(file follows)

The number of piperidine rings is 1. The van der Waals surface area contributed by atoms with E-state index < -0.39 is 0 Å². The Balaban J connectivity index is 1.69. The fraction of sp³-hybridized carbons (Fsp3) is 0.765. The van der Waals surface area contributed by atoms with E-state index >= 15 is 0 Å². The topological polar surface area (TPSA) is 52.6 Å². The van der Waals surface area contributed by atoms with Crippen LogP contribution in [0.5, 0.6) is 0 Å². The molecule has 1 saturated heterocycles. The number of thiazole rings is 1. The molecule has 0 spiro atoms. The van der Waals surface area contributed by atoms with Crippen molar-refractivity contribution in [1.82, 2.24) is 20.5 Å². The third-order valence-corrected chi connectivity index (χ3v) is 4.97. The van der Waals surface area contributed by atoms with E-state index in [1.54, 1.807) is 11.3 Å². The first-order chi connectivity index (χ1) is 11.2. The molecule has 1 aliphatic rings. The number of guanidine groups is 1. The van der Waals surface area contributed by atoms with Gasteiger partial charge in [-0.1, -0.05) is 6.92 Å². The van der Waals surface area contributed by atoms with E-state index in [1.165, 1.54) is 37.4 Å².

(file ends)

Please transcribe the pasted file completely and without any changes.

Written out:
The number of piperidine rings is 1. The van der Waals surface area contributed by atoms with E-state index < -0.39 is 0 Å². The Balaban J connectivity index is 1.69. The fraction of sp³-hybridized carbons (Fsp3) is 0.765. The van der Waals surface area contributed by atoms with E-state index >= 15 is 0 Å². The topological polar surface area (TPSA) is 52.6 Å². The van der Waals surface area contributed by atoms with Crippen LogP contribution in [0.5, 0.6) is 0 Å². The molecule has 1 saturated heterocycles. The number of thiazole rings is 1. The molecule has 0 spiro atoms. The van der Waals surface area contributed by atoms with Crippen molar-refractivity contribution in [1.82, 2.24) is 20.5 Å². The third-order valence-corrected chi connectivity index (χ3v) is 4.97. The van der Waals surface area contributed by atoms with E-state index in [1.54, 1.807) is 11.3 Å². The first-order chi connectivity index (χ1) is 11.2. The molecule has 1 aliphatic rings. The number of guanidine groups is 1. The van der Waals surface area contributed by atoms with Gasteiger partial charge in [-0.1, -0.05) is 6.92 Å². The van der Waals surface area contributed by atoms with E-state index in [1.165, 1.54) is 37.4 Å².